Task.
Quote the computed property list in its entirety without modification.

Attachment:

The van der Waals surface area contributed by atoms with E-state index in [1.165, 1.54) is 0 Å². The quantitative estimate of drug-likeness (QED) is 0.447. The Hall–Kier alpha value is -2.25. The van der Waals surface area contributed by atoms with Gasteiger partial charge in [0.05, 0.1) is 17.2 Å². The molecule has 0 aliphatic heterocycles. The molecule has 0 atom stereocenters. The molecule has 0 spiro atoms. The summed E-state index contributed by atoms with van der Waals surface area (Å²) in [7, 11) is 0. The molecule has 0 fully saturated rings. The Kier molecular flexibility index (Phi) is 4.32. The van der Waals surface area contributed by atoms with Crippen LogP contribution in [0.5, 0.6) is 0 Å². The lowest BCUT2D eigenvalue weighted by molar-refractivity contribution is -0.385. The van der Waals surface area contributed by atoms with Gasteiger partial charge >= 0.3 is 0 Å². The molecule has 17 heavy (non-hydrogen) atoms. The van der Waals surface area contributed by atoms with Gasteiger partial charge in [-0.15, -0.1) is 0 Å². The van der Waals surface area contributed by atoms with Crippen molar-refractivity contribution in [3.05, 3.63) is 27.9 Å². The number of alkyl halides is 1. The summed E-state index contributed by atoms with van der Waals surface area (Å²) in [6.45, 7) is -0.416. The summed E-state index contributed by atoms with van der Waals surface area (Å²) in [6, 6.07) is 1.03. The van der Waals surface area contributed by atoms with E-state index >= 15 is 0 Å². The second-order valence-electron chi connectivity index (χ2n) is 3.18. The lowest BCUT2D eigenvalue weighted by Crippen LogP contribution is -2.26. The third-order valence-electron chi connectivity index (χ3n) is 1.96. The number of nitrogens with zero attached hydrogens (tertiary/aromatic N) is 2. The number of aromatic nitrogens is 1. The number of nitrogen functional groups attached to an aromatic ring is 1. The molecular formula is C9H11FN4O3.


The van der Waals surface area contributed by atoms with E-state index in [1.165, 1.54) is 0 Å². The quantitative estimate of drug-likeness (QED) is 0.447. The Hall–Kier alpha value is -2.25. The van der Waals surface area contributed by atoms with Gasteiger partial charge in [0.05, 0.1) is 17.2 Å². The molecule has 0 aliphatic heterocycles. The molecule has 0 atom stereocenters. The molecule has 0 spiro atoms. The summed E-state index contributed by atoms with van der Waals surface area (Å²) in [7, 11) is 0. The molecule has 0 fully saturated rings. The Kier molecular flexibility index (Phi) is 4.32. The van der Waals surface area contributed by atoms with Crippen LogP contribution in [0.5, 0.6) is 0 Å². The lowest BCUT2D eigenvalue weighted by molar-refractivity contribution is -0.385. The van der Waals surface area contributed by atoms with Gasteiger partial charge >= 0.3 is 0 Å². The molecule has 17 heavy (non-hydrogen) atoms. The van der Waals surface area contributed by atoms with Gasteiger partial charge in [-0.15, -0.1) is 0 Å². The van der Waals surface area contributed by atoms with Crippen molar-refractivity contribution in [3.05, 3.63) is 27.9 Å². The number of alkyl halides is 1. The summed E-state index contributed by atoms with van der Waals surface area (Å²) in [6.45, 7) is -0.416. The summed E-state index contributed by atoms with van der Waals surface area (Å²) in [6, 6.07) is 1.03. The van der Waals surface area contributed by atoms with E-state index >= 15 is 0 Å². The second-order valence-electron chi connectivity index (χ2n) is 3.18. The lowest BCUT2D eigenvalue weighted by Crippen LogP contribution is -2.26. The third-order valence-electron chi connectivity index (χ3n) is 1.96. The number of nitrogens with zero attached hydrogens (tertiary/aromatic N) is 2. The number of aromatic nitrogens is 1. The number of nitrogen functional groups attached to an aromatic ring is 1. The molecular formula is C9H11FN4O3.